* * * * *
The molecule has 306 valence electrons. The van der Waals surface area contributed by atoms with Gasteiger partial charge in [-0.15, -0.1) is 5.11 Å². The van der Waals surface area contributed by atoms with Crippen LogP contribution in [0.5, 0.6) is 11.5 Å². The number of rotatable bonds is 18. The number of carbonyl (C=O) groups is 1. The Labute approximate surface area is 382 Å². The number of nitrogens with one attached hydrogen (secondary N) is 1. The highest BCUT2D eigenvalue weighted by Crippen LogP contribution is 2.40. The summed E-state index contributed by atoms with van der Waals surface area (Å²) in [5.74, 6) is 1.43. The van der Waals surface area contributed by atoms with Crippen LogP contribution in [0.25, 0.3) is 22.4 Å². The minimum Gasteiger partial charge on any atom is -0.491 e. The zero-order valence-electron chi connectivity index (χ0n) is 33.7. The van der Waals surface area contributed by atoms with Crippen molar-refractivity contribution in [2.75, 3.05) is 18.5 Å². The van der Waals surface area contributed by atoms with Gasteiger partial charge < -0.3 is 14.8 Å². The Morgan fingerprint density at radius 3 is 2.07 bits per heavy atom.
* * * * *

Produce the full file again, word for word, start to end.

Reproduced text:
The molecule has 306 valence electrons. The van der Waals surface area contributed by atoms with Gasteiger partial charge in [-0.15, -0.1) is 5.11 Å². The van der Waals surface area contributed by atoms with Crippen LogP contribution in [0.5, 0.6) is 11.5 Å². The number of rotatable bonds is 18. The number of carbonyl (C=O) groups is 1. The Labute approximate surface area is 382 Å². The number of nitrogens with one attached hydrogen (secondary N) is 1. The highest BCUT2D eigenvalue weighted by Crippen LogP contribution is 2.40. The summed E-state index contributed by atoms with van der Waals surface area (Å²) in [5.74, 6) is 1.43. The van der Waals surface area contributed by atoms with Crippen LogP contribution in [0.25, 0.3) is 22.4 Å². The minimum Gasteiger partial charge on any atom is -0.491 e. The zero-order valence-electron chi connectivity index (χ0n) is 33.7. The van der Waals surface area contributed by atoms with Crippen molar-refractivity contribution in [2.75, 3.05) is 18.5 Å². The van der Waals surface area contributed by atoms with Gasteiger partial charge < -0.3 is 14.8 Å². The Morgan fingerprint density at radius 3 is 2.07 bits per heavy atom.